Good move by United Airlines – last minute award redemption fees to be eliminated

Effective July 30th, United Airlines is removing the fee for Mileage Plus customers trying to book last minute award travel.

Several years ago, United Airlines added 2 “last minute booking fees” to award trips; within 21 days, the fee was $75, and 7 days or less would cost $100.

Of course, when the fees were introduced, customers were furious, as last minute trips had long been one of the most profitable ways to use miles.

I’ve been on the receiving end of about $400 in these fees, so they already have one customer that is extremely happy to see them go.

A United Airlines spokesperson said that members told them they want “ease, flexibility and availability when using their miles”. That is a nice way of saying that customers were fed up with the fee racket, and want to redeem their miles without it costing them an arm and a leg.

Kudos to United Airlines for this move. As is often within the airline industry, it’ll probably spell the beginning of a similar wave of changes at their competitors, and that is always good for customers.

United airlines “fat passenger” policy prompts plenty of backlash

On Wednesday, I posted about the new United Airlines policy for charging “passengers of size” for 2 seats, if they are unable to fit in one seat or use a single seatbelt extender.

Now, whether this new money maker is a good idea or not, is besides the point, at least for United, because the PR backlash is already starting to hurt them and has forced them to change the wording in their rules.

The AAPR (not to be confused with the AARP) is the Association for Airline Passenger Rights, and they claim that charging large passengers is just another way for the airline to make even more money. Instead of changing the rules, they say the airlines should change their seats.

“They’re at it again,” said Brandon M. Macsata , Executive Director of AAPR, of the airline industry. “United is now the latest airline to shelve customer service standards in search for higher profits, while claiming that the new policy is to ‘protect’ other passengers. At issue should not be the size of any passenger, but rather why the airlines continue to pack coach passengers like sardines into the cabin.”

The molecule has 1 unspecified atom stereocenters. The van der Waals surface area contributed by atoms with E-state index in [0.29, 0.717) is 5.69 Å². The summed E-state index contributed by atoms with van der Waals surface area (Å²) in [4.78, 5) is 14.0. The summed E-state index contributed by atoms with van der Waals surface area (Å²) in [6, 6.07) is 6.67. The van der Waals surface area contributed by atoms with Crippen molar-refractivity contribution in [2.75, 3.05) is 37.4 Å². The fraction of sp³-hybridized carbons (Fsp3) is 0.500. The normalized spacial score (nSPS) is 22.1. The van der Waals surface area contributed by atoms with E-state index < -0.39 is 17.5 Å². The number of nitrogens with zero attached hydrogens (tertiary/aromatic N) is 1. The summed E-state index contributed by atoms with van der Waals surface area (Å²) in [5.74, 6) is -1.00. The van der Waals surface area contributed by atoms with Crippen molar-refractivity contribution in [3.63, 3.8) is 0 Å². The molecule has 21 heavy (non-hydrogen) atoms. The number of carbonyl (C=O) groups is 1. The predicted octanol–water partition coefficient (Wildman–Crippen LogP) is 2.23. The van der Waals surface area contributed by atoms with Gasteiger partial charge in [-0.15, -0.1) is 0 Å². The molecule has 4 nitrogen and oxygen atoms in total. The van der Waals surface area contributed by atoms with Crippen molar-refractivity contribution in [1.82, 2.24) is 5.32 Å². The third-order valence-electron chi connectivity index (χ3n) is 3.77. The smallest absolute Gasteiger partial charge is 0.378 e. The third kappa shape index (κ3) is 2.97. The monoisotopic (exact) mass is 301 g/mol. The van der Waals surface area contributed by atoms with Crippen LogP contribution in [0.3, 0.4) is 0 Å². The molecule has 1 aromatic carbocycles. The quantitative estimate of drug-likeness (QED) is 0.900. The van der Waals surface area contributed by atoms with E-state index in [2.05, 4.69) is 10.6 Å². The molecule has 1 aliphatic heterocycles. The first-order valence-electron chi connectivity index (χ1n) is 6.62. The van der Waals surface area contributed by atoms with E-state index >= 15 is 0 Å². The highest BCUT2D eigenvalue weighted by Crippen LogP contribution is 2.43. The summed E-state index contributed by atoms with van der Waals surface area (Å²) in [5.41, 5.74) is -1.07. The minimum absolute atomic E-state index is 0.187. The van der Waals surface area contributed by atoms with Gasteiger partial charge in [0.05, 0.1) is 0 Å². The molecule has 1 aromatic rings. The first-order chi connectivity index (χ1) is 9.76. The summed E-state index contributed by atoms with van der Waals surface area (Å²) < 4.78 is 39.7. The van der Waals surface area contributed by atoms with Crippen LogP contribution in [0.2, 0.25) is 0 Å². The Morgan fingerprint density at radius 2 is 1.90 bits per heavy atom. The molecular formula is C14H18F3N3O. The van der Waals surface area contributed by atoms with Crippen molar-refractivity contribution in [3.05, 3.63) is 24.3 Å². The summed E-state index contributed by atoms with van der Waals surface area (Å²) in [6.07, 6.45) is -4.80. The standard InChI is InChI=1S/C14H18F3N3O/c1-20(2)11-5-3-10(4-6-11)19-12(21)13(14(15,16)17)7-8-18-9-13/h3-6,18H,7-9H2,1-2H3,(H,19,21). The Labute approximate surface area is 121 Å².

I completely agree – airline seats in coach are too small, but in an industry where competition is fierce, packing more people in your already cramped planes is one of the few ways they can still make money.

And to be honest, the policy isn’t really after “large” passengers, it is for “really really large” passengers. If you need more than one seatbelt extender, and/or need more than one seat, then you do need to pay for it, especially if you are going to be an inconvenience to the passengers next to you.

As much as I’d love to see modernized (larger) coach seats, it’s going to take a miracle for the airlines to invest in the back of the cabin. Remember, these are companies that don’t even have the money to hand out free pretzels.

Still, it is nice to see an organization protect the rights of the airline passenger. To learn more about how the AAPR is helping us, check out their site.

United Airlines to charge obese passengers for the extra space

United Airlines just announced their plans to charge obese passengers for the extra seat they take up on their planes.

They are not the first airline to do this, and most likely won’t be the last. That said, their definition of obese means that readers with a bit of a beer belly won’t have to worry too much.

Only passengers who need more than one seat belt extender, or who can not sit in their seat with the arm rests down will have to pay.